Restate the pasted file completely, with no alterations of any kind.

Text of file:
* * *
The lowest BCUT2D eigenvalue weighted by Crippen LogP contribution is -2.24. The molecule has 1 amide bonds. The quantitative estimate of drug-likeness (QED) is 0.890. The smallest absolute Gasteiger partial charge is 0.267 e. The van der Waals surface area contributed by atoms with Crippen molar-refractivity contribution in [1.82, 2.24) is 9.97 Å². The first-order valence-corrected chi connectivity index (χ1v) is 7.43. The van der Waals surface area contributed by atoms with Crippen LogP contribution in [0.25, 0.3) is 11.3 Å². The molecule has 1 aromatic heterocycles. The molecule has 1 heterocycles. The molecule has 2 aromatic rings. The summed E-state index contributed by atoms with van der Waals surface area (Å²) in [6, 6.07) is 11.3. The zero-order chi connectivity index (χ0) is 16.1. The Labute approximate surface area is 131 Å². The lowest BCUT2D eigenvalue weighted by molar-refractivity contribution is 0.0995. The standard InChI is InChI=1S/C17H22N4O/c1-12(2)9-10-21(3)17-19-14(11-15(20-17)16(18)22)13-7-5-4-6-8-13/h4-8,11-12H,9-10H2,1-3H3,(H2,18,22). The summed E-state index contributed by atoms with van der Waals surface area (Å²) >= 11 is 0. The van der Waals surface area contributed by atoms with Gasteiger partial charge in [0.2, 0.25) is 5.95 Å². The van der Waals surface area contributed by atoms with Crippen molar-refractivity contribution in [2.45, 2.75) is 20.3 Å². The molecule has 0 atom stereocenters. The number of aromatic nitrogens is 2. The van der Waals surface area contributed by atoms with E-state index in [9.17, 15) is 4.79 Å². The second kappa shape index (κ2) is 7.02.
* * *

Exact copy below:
The lowest BCUT2D eigenvalue weighted by Crippen LogP contribution is -2.24. The molecule has 1 amide bonds. The quantitative estimate of drug-likeness (QED) is 0.890. The smallest absolute Gasteiger partial charge is 0.267 e. The van der Waals surface area contributed by atoms with Crippen molar-refractivity contribution in [1.82, 2.24) is 9.97 Å². The first-order valence-corrected chi connectivity index (χ1v) is 7.43. The van der Waals surface area contributed by atoms with Crippen LogP contribution in [0.25, 0.3) is 11.3 Å². The molecule has 1 aromatic heterocycles. The molecule has 1 heterocycles. The molecule has 2 aromatic rings. The summed E-state index contributed by atoms with van der Waals surface area (Å²) in [6, 6.07) is 11.3. The zero-order chi connectivity index (χ0) is 16.1. The Labute approximate surface area is 131 Å². The lowest BCUT2D eigenvalue weighted by molar-refractivity contribution is 0.0995. The standard InChI is InChI=1S/C17H22N4O/c1-12(2)9-10-21(3)17-19-14(11-15(20-17)16(18)22)13-7-5-4-6-8-13/h4-8,11-12H,9-10H2,1-3H3,(H2,18,22). The summed E-state index contributed by atoms with van der Waals surface area (Å²) >= 11 is 0. The van der Waals surface area contributed by atoms with Gasteiger partial charge in [0.2, 0.25) is 5.95 Å². The van der Waals surface area contributed by atoms with Crippen molar-refractivity contribution in [2.45, 2.75) is 20.3 Å². The molecule has 0 atom stereocenters. The number of aromatic nitrogens is 2. The van der Waals surface area contributed by atoms with E-state index in [9.17, 15) is 4.79 Å². The second kappa shape index (κ2) is 7.02.